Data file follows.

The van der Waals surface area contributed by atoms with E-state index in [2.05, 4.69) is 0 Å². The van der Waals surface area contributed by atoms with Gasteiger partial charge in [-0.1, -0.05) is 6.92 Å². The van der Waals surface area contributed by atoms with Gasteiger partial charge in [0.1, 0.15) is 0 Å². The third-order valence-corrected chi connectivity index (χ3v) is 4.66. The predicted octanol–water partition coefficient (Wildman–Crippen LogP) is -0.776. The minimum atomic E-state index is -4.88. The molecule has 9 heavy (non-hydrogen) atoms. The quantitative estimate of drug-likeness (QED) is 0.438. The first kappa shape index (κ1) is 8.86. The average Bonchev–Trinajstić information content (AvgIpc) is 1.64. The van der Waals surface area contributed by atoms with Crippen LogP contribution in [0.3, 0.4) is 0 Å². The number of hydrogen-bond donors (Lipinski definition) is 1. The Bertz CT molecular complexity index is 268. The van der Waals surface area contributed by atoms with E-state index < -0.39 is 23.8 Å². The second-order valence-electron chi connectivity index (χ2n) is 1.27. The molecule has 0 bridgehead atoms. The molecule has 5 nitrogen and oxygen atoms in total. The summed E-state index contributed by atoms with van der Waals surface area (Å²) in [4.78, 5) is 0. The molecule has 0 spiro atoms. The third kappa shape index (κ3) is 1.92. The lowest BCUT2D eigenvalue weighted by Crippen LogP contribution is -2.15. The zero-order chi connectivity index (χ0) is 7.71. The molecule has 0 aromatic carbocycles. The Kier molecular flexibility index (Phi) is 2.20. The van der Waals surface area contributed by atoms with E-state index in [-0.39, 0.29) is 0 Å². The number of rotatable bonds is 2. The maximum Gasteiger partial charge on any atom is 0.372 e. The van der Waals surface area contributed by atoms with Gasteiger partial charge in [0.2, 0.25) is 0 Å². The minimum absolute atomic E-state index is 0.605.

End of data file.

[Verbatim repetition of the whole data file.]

The van der Waals surface area contributed by atoms with E-state index in [2.05, 4.69) is 0 Å². The van der Waals surface area contributed by atoms with Gasteiger partial charge in [-0.1, -0.05) is 6.92 Å². The van der Waals surface area contributed by atoms with Gasteiger partial charge in [0.1, 0.15) is 0 Å². The third-order valence-corrected chi connectivity index (χ3v) is 4.66. The predicted octanol–water partition coefficient (Wildman–Crippen LogP) is -0.776. The minimum atomic E-state index is -4.88. The molecule has 9 heavy (non-hydrogen) atoms. The quantitative estimate of drug-likeness (QED) is 0.438. The first kappa shape index (κ1) is 8.86. The average Bonchev–Trinajstić information content (AvgIpc) is 1.64. The van der Waals surface area contributed by atoms with Crippen LogP contribution in [0.3, 0.4) is 0 Å². The number of hydrogen-bond donors (Lipinski definition) is 1. The Bertz CT molecular complexity index is 268. The van der Waals surface area contributed by atoms with E-state index < -0.39 is 23.8 Å². The second-order valence-electron chi connectivity index (χ2n) is 1.27. The molecule has 0 bridgehead atoms. The molecule has 5 nitrogen and oxygen atoms in total. The summed E-state index contributed by atoms with van der Waals surface area (Å²) in [4.78, 5) is 0. The molecule has 0 spiro atoms. The third kappa shape index (κ3) is 1.92. The lowest BCUT2D eigenvalue weighted by Crippen LogP contribution is -2.15. The zero-order chi connectivity index (χ0) is 7.71. The molecule has 0 aromatic carbocycles. The Kier molecular flexibility index (Phi) is 2.20. The van der Waals surface area contributed by atoms with E-state index in [-0.39, 0.29) is 0 Å². The number of rotatable bonds is 2. The maximum Gasteiger partial charge on any atom is 0.372 e. The van der Waals surface area contributed by atoms with Gasteiger partial charge in [0.2, 0.25) is 0 Å². The minimum absolute atomic E-state index is 0.605.